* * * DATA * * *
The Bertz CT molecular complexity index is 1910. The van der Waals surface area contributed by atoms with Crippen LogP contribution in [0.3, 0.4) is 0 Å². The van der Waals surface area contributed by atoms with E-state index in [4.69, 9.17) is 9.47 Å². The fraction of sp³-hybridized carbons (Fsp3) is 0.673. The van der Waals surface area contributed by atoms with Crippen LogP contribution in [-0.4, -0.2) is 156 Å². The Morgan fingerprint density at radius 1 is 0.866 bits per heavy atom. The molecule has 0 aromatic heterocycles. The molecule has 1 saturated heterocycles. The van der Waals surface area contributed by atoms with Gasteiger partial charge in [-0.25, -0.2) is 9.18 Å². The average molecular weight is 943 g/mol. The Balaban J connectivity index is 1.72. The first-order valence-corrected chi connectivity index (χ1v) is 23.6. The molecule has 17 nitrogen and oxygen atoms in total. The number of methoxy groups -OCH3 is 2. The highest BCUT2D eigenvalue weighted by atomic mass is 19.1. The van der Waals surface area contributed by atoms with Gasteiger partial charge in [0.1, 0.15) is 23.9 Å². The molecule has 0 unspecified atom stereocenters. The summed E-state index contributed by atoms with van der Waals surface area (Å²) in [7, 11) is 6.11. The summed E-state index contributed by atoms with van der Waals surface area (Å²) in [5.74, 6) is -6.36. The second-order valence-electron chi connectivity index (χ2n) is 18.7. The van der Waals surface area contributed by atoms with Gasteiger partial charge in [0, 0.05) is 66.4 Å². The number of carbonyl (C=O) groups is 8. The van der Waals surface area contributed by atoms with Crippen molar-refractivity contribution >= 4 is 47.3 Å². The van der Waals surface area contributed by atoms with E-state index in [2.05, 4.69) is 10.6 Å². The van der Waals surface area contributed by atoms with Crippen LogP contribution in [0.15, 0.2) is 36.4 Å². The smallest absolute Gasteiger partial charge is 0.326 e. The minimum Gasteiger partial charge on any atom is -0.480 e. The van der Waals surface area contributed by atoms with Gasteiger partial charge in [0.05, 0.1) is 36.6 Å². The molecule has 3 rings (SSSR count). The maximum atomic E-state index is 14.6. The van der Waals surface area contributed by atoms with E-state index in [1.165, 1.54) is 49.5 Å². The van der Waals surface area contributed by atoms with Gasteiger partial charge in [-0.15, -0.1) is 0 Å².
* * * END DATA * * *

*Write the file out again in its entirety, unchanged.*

The Bertz CT molecular complexity index is 1910. The van der Waals surface area contributed by atoms with Crippen LogP contribution in [0.3, 0.4) is 0 Å². The van der Waals surface area contributed by atoms with E-state index in [4.69, 9.17) is 9.47 Å². The fraction of sp³-hybridized carbons (Fsp3) is 0.673. The van der Waals surface area contributed by atoms with Crippen LogP contribution in [-0.4, -0.2) is 156 Å². The Morgan fingerprint density at radius 1 is 0.866 bits per heavy atom. The molecule has 0 aromatic heterocycles. The molecule has 1 saturated heterocycles. The van der Waals surface area contributed by atoms with Gasteiger partial charge in [-0.25, -0.2) is 9.18 Å². The average molecular weight is 943 g/mol. The Balaban J connectivity index is 1.72. The first-order valence-corrected chi connectivity index (χ1v) is 23.6. The molecule has 17 nitrogen and oxygen atoms in total. The number of methoxy groups -OCH3 is 2. The highest BCUT2D eigenvalue weighted by atomic mass is 19.1. The van der Waals surface area contributed by atoms with Gasteiger partial charge in [0.1, 0.15) is 23.9 Å². The molecule has 0 unspecified atom stereocenters. The summed E-state index contributed by atoms with van der Waals surface area (Å²) in [7, 11) is 6.11. The summed E-state index contributed by atoms with van der Waals surface area (Å²) in [5.74, 6) is -6.36. The second-order valence-electron chi connectivity index (χ2n) is 18.7. The van der Waals surface area contributed by atoms with Gasteiger partial charge in [0, 0.05) is 66.4 Å². The number of carbonyl (C=O) groups is 8. The van der Waals surface area contributed by atoms with Crippen molar-refractivity contribution >= 4 is 47.3 Å². The van der Waals surface area contributed by atoms with E-state index in [2.05, 4.69) is 10.6 Å². The van der Waals surface area contributed by atoms with Crippen LogP contribution in [0.15, 0.2) is 36.4 Å². The smallest absolute Gasteiger partial charge is 0.326 e. The minimum Gasteiger partial charge on any atom is -0.480 e. The van der Waals surface area contributed by atoms with Gasteiger partial charge in [0.05, 0.1) is 36.6 Å². The molecule has 3 rings (SSSR count). The maximum atomic E-state index is 14.6. The van der Waals surface area contributed by atoms with E-state index in [1.165, 1.54) is 49.5 Å². The van der Waals surface area contributed by atoms with Gasteiger partial charge in [-0.15, -0.1) is 0 Å².